Film Review – Cop Car
Children-in-peril films can be played for laughs (paging Kevin McCallister), but are most often reserved for thrillers. What’s more harrowing, after all, than the thought of your young son or daughter disappearing or falling into the hands of a crazed lunatic? Cop Car, Jon Watts‘ sparse but powerful new film, plays with these elements expertly. Wringing two believable and heartbreaking performances out of his young leads is just one of many tricks Watts has up his sleeve.
Harrison (Hays Wellford) and Travis (newcomer James Freedson-Jackson) have run away from home. Their reasoning is never made clear, or even discussed. Cop Car is less interested in plot detail than mood. Rather than filling us in on the likely depressing blanks of these boys’ home lives, Watts smartly drops us right into their rebellion. Wandering the woods and practicing swears, Harrison and Travis happen upon an abandoned police car. Travis dares Harrison to run up and touch it. Harrison returns the dare. Escalating from rambunctiousness to recklessness quickly, the boys (11 at most) decide to take it for a joy ride after discovering the keys on the driver’s seat. Kid logic being what it is, Travis calms a nervous Harrison by explaining if they get caught, they’ll just pretend to be cops. And off they go.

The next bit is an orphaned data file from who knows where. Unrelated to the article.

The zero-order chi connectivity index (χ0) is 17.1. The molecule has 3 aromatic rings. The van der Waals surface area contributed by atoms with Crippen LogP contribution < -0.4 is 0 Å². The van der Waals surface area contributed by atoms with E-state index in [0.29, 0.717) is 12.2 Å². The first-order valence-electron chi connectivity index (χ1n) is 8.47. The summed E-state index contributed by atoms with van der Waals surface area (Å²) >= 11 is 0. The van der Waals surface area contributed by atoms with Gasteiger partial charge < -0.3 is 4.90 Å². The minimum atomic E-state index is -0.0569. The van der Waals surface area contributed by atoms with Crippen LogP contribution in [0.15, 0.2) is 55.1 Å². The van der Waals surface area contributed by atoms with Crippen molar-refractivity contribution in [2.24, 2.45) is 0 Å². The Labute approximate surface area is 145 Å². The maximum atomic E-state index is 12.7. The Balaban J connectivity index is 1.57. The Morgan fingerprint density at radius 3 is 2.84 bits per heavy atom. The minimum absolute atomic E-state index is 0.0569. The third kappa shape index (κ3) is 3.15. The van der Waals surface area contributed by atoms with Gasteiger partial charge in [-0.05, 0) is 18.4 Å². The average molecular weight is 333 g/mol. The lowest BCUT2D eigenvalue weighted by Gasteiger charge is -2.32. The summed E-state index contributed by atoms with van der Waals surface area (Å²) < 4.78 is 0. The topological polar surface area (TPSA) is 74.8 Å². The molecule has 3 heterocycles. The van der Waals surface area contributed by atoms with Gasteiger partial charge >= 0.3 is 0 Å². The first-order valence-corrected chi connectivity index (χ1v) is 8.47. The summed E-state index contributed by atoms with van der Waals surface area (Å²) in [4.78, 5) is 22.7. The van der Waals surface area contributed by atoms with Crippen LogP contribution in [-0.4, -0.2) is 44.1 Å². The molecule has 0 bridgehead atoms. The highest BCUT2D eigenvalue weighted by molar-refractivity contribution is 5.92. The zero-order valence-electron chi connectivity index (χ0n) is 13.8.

At around this point, the movie rewinds itself to shortly before the theft to show how the car got there and just who it belongs to. I will attempt to tread lightly in an attempt to avoid spoilers, but let’s go on record and say Sheriff Kretzer (Kevin Bacon in full sleaze mode), the owner of the car, is amidst the act of an unsavory deed or two. He only learns of the car’s disappearance well after the two take off in it and must find them before his department discovers it’s gone. This requires a series of clever lies and cover-ups, an area in which Kretzer seems to shine (at least until he snorts his way into stupidity). Like the travails of Travis and Harrison, we’re never fully sure just what kind of trouble Kretzer is in or what led him to digging a shallow grave in the middle of the woods.
In addition to Bacon, there are brief and admirable performances by both Shea Whigham and Camryn Manheim, but Cop Car hinges on its two lead actors. Coming-of-age movies live or die on the authenticity of their young stars(I’m looking at you, The Goonies) and Wellford and Freedson-Jackson are more than up to the task. Your heart will pound with each stupid decision or clumsy brandishing of firearms, not to mention the impending wrath of Kretzer and his mustache.
The cinematography is astounding. Given its beautiful sense of desolation, I am unsurprised to learn Matthew J. Lloyd is also credited for FX’s Fargo. Thanks, IMDB.
I’m unclear on what to make of the film’s ending. I understand it is meant to be ambiguous and, given the lack of information dispensed throughout, that shouldn’t come as much of a surprise. Even so, I felt it lacked the gravitas it appeared to be going for. It’s a possible result of investing so much only to be left hanging, or hell, maybe I’m just a sucker for an ending. In any case, this one is worth the journey.